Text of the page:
What kind of company do you want to be, now and moving forward?
Some of the best news to come out of this time of very, very, terrible news are the stories you hear about companies and businesses doing what they can to help their workers and their communities. I happened to catch an interview with Daniel Lubetzky, Executive Chairman of KIND last weekend that really stuck with me. He said that now is the time for brands to decide what type of company they are going to be – that this pandemic accentuates everything and it’s up to companies to choose to serve responsibly, or think narrowly, and be solely profit-oriented.
Times of crisis make or break brands. If you’re still on the fence and you haven’t already started a program, here are some great examples of do-good brands making waves right now:
Functional beverage maker So Good So You is donating care packages of product to community nominated health care workers.
Dr. Praeger’s frozen foods is thanking grocery store employees by reimbursing their grocery bills up to $20,000 in total.
And Saltverk Icelandic Sea Salt donated 25% of every purchase made on Amazon or their own website to a restaurant, café, bar or bakery of the purchaser’s choosing until April 31st.
What’s the common thread in all of these good deeds? The companies worked very hard to come up with doable, from-the-heart programs that highlight their own core values while helping their communities. If you’re still trying to figure out how to put your own best foot forward, take a deep look inside and ask yourself some fundamental questions. Why did you start this business in the first place? What was the problem your product was trying to fix? And who were you trying to help? The answers will help you reconnect with your core mission and purpose.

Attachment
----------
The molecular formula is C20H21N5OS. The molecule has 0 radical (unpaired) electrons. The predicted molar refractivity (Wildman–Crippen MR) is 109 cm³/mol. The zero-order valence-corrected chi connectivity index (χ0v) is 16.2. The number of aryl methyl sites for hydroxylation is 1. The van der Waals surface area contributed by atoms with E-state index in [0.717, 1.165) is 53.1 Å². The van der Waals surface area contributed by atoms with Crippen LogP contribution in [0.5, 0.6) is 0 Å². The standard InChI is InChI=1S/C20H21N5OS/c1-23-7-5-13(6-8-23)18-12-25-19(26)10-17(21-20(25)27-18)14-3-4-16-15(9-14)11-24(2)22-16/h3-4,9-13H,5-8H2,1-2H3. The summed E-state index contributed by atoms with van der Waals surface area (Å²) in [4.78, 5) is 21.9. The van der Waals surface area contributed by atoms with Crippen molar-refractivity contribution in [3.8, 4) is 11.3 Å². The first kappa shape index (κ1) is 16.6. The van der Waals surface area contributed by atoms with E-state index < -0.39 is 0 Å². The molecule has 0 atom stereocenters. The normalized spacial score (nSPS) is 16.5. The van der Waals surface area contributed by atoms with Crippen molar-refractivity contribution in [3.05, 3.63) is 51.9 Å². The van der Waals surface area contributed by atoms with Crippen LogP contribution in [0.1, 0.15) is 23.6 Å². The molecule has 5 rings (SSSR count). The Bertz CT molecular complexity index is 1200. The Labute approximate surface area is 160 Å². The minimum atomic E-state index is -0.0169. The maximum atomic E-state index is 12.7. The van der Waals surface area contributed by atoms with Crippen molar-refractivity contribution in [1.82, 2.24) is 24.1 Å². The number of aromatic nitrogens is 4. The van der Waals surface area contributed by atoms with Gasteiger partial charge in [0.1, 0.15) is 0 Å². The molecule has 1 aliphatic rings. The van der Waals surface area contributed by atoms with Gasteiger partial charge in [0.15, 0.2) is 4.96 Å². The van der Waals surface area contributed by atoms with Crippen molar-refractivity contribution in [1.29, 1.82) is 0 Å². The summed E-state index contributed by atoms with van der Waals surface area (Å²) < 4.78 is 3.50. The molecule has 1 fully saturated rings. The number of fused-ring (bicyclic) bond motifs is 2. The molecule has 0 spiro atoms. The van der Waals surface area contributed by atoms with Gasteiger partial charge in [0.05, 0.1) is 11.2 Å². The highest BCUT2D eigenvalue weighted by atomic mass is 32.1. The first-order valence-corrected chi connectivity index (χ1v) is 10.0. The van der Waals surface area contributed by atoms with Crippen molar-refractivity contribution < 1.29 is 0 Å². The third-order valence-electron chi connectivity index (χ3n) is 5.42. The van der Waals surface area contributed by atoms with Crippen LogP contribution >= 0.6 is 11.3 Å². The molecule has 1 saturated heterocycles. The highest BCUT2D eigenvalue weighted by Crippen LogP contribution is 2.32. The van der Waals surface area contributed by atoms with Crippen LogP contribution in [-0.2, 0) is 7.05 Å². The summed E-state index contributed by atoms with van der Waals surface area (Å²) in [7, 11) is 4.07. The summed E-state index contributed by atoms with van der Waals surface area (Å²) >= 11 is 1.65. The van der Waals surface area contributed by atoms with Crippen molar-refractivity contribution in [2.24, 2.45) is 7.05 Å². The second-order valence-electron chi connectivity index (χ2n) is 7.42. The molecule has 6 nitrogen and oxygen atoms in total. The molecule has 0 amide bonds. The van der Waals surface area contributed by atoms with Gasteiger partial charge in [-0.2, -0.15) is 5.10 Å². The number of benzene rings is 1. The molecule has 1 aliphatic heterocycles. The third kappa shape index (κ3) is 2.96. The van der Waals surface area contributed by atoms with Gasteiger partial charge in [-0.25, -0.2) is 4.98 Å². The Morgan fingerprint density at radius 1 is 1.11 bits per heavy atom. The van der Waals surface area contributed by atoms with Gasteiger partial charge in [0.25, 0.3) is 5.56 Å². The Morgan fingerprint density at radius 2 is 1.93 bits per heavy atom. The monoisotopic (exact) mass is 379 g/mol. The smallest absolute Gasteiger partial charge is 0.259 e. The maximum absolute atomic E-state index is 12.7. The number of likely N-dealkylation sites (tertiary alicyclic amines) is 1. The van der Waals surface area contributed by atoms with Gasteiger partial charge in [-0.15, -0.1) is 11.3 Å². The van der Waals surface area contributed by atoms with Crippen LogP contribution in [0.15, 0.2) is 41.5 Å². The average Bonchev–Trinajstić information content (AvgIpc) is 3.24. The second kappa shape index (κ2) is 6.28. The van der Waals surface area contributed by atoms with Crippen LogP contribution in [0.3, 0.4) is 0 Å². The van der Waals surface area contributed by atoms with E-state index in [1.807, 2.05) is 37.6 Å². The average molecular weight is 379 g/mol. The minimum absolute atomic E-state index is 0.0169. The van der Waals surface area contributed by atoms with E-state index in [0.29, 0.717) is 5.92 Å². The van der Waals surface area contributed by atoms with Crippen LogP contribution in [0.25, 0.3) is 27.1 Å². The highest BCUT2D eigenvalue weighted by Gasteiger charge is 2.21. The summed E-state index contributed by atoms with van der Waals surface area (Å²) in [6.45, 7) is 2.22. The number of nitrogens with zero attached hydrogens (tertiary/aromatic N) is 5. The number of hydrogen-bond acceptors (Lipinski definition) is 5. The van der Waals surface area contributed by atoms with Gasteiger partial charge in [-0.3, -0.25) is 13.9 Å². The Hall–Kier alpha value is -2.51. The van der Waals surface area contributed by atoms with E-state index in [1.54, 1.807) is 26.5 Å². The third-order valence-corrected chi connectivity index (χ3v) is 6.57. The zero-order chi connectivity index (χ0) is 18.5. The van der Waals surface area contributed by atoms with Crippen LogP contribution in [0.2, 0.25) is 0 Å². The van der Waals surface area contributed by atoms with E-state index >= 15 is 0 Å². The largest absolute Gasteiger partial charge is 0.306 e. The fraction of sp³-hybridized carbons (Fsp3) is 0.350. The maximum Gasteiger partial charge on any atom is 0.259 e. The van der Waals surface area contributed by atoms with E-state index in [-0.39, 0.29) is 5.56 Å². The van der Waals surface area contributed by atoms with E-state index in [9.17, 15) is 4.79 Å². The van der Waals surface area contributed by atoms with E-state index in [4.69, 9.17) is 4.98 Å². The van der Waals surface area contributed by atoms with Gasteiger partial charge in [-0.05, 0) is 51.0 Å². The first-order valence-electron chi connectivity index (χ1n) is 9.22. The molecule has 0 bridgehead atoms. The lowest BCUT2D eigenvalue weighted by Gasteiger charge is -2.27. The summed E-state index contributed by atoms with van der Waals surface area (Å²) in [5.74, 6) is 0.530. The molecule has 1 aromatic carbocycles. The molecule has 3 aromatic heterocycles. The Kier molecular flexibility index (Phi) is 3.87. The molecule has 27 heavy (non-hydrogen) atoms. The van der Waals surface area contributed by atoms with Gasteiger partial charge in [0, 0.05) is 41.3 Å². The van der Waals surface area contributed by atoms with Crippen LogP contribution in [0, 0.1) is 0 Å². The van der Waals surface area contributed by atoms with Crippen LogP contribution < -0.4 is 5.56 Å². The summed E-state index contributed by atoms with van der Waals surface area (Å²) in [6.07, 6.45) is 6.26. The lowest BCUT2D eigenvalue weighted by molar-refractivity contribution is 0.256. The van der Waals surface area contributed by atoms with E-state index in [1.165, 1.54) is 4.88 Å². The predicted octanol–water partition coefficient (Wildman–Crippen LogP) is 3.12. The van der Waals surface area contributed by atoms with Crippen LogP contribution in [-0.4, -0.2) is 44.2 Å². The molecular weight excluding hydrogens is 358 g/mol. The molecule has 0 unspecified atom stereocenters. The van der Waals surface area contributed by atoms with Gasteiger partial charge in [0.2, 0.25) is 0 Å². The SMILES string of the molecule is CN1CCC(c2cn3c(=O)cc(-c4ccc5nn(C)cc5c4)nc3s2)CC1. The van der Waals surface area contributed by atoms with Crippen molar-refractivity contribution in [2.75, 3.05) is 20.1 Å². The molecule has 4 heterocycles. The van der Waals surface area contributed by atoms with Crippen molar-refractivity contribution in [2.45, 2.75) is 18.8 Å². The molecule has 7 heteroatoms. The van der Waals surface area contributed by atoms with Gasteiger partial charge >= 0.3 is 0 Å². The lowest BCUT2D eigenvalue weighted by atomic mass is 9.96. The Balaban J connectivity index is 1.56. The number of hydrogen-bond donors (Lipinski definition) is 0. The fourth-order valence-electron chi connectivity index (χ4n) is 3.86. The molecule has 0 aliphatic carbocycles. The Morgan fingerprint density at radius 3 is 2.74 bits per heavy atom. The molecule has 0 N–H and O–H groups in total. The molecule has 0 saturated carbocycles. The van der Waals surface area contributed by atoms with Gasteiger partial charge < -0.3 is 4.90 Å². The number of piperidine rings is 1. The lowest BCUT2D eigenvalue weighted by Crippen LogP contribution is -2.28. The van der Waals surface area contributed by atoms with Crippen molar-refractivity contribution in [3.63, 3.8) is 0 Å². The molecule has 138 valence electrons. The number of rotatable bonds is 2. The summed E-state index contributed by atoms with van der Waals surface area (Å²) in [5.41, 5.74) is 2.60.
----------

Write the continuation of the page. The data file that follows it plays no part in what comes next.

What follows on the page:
Once you have your reason-for-being in mind, you need to think of unique ways to marry that purpose with a need that is a natural fit for your brand. In one of the examples above, a beverage brand that focuses on improving health reached out to health-care workers, and a frozen food line that is sold only in grocery stores worked to uplift the people who make sure their products stay on shelf.
I recently had a conversation with a small brand that relied 100% on instore sampling to market their products. We talked about how that avenue will most likely not be an option for at least a year or so – hard to sample with a mask on and grocers are not going to want reps from outside companies coming in and staying in their store for hours. For brands like this who relied on instore tastings to reach new customers, now would be a great time to give away as much product as possible to food banks or direct donation.
Paying it forward will pay off in the long run. The founders of So Good So You say they hope that their donations will leave a positive association in the minds of their recipients and help spur future purchase and trial. With all event marketing, taste-testing, and sponsorship opportunities on hold for now, it’s time to think of ways to build new business models for the future. The brands that focus on how to make the lives of their customers better, will be much better positioned moving forward. Find ways to do what you can to help the many who have lost jobs, have reduced incomes and reduced access to food.
Choose to be a hometown hero – it’s good for business.